Pakistan is going to have a new government in Islamabad and a third-term prime minister installed in less than two weeks. It is almost the same time that the new Chinese Prime Minister Li Keqiang will visit Pakistan on May 22 and 23, 2013 as a part of efforts to further strengthen bilateral ties between the two nations. Li Keqiang, who became prime minister in March, will be visiting Islamabad on his first foreign trip since assuming office. The Chinese premier is expected to meet the incoming Prime Minister Nawaz Sharif, as well as President Zardari during his trip.
China and Pakistan call each other ‘all-weather friends’ and their close ties have for decades been underpinned by a desire to hedge against US influence across the region.
The incoming prime minister will face the challenging task of balancing his government’s relationship with China viz-a-viz the United States of America. He has already assured the Americans that he would work with them to rid the region of the menace of terrorism. In order to please the Americans, he has already criticized two decisions of the outgoing Zardari government; handing over management of Gwadar Deep Sea Port to China and Iran-Pakistan Gas Pipeline. While China may be the direct beneficiary of managing Gwadar Port to strengthen its String of Pearls strategy, it is also a potential beneficiary of the pipeline crossing Pakistani territory. It may be difficult for the new leadership to explain to its visiting friend as to how the bilateral relations would be strengthened if these two decisions were reversed.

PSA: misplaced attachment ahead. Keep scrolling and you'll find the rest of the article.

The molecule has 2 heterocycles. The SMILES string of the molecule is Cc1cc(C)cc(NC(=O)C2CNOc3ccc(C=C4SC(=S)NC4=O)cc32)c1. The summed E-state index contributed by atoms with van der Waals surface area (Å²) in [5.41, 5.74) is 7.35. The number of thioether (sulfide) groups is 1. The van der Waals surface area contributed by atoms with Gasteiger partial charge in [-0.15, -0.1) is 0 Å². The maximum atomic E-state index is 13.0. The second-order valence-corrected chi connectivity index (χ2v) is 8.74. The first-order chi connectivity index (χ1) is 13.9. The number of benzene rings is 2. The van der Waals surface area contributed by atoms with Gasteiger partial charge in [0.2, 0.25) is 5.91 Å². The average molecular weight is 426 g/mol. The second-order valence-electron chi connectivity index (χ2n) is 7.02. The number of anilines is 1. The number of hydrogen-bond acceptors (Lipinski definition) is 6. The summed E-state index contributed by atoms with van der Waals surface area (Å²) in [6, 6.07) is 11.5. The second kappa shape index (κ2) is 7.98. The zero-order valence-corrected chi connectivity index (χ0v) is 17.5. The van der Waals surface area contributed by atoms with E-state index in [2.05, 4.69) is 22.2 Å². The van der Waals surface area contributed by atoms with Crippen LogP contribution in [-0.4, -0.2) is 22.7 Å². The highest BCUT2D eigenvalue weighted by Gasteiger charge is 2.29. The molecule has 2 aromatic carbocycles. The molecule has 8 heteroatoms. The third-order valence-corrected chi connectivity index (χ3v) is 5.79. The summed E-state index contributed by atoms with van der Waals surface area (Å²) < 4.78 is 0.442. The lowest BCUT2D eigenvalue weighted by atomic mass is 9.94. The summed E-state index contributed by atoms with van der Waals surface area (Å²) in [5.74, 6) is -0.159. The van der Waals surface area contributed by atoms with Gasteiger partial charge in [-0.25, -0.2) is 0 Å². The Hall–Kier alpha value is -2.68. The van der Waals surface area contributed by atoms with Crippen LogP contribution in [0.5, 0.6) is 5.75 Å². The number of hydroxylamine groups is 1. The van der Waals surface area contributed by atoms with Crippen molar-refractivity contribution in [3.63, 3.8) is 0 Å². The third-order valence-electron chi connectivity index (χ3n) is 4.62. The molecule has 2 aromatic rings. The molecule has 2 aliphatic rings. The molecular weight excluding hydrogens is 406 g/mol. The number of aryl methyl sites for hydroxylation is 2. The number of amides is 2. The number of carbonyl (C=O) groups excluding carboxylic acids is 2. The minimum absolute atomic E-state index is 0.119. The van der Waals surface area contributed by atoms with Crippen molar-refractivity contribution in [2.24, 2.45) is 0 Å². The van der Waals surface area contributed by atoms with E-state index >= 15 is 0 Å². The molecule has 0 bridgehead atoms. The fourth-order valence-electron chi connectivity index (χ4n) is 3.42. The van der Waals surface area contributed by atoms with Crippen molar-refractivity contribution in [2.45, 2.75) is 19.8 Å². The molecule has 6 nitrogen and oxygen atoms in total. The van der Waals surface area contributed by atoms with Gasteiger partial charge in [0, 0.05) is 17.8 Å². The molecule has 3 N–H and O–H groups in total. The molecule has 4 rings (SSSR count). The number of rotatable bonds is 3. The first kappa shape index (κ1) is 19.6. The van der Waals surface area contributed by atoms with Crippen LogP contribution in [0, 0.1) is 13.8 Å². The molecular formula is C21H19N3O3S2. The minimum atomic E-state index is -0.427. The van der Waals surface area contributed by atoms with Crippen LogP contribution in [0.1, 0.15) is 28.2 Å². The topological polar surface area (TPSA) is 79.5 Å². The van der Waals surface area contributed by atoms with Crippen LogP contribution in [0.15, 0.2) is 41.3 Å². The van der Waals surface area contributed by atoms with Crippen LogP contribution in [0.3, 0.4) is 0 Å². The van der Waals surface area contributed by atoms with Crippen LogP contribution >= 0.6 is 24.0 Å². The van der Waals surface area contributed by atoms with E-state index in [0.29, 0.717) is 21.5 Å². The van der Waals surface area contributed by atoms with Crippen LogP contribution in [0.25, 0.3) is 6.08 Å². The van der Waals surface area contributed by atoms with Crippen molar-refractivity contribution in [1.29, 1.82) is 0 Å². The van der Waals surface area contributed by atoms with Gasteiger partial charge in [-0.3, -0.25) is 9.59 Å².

Mr Sharif has openly criticized Pakistan Army’s Kargil adventure and promised to constitute an Inquiry Commission. He has also promised to share the findings of this Commission with India, a potential move which has already been severely criticized. People believe that Mr Sharif has gone “too far” to appease Indians, perceived in Pakistan as enemy number one. It would be difficult for the PM to face his Chinese counterpart and support a similar recent adventure of PLA in Ladakh. Chinese forces have not only encamped inside the LAC in Indian territory (read: occupied Indian territory), it has no plans to withdraw from this location. The Kargil was almost similar to Ladakh and if Mr Sharif does not approve of Kargil, he should also condemn or at least disapprove of Chinese adventure.
There are going to be interesting developments. It would not be possible to appease Americans and Indians and simultaneously strengthen Sino-Pak relationship.
- Mr Sharif is between a rock and a hard place (urdumail.wordpress.com)